We arrived in Amman in the middle of the night and rode to our hotel in a bus blaring the latest Arab pop music. It wasn’t exactly the Marriott, but the low beds, unique bathroom facilities, and running water were enough to satisfy us. My welcome to Jordan came as I awoke to the Muslims’ call to prayer echoing over the loud speakers all over the city and then eating a breakfast of flatbread smothered in spreadable cheese.

Later that day we ventured out to find some sort of grocery store where we could buy food. As soon as I heard the roar of speeding traffic and felt the rough, uneven sidewalks, I tried to recall the advice of my cane travel instructor back home. I had asked Nick Schmittroth, one of Utah’s orientation and mobility instructors, if he had any advice for me before I went abroad. He had said, “Remember your travel skills and that most of the traffic rules won’t apply abroad. Have fun.” Now that I was here, I knew exactly what he meant. There were few or no stoplights or stop signs, and for that matter there were even fewer traffic rules. It was every driver or, in my case, pedestrian for herself. Whereas often in America assertive street crossings are the exception to the rule, in Jordan they were basically the only option.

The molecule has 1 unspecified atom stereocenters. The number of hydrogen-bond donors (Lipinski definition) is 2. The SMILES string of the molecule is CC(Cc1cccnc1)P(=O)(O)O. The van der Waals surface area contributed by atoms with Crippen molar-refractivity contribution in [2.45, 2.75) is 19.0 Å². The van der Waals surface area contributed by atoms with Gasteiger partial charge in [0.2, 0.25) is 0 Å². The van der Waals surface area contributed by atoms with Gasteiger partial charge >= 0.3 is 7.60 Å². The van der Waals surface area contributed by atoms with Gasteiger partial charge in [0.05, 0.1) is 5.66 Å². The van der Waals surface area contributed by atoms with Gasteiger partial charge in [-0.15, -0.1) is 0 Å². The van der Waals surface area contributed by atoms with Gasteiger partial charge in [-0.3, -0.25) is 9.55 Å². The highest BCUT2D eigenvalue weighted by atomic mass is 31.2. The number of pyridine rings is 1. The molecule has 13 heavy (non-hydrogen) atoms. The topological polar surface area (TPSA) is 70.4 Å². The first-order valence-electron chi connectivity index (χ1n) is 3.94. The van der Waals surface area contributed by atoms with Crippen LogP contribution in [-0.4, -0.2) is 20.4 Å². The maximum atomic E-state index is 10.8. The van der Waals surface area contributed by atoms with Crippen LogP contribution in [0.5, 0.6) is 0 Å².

My husband and I began by using a stroller in which we could push or pull our children down the busy streets, but when we realized that this was about as effective as swimming through mud, we opted for carrying the children or holding their hands.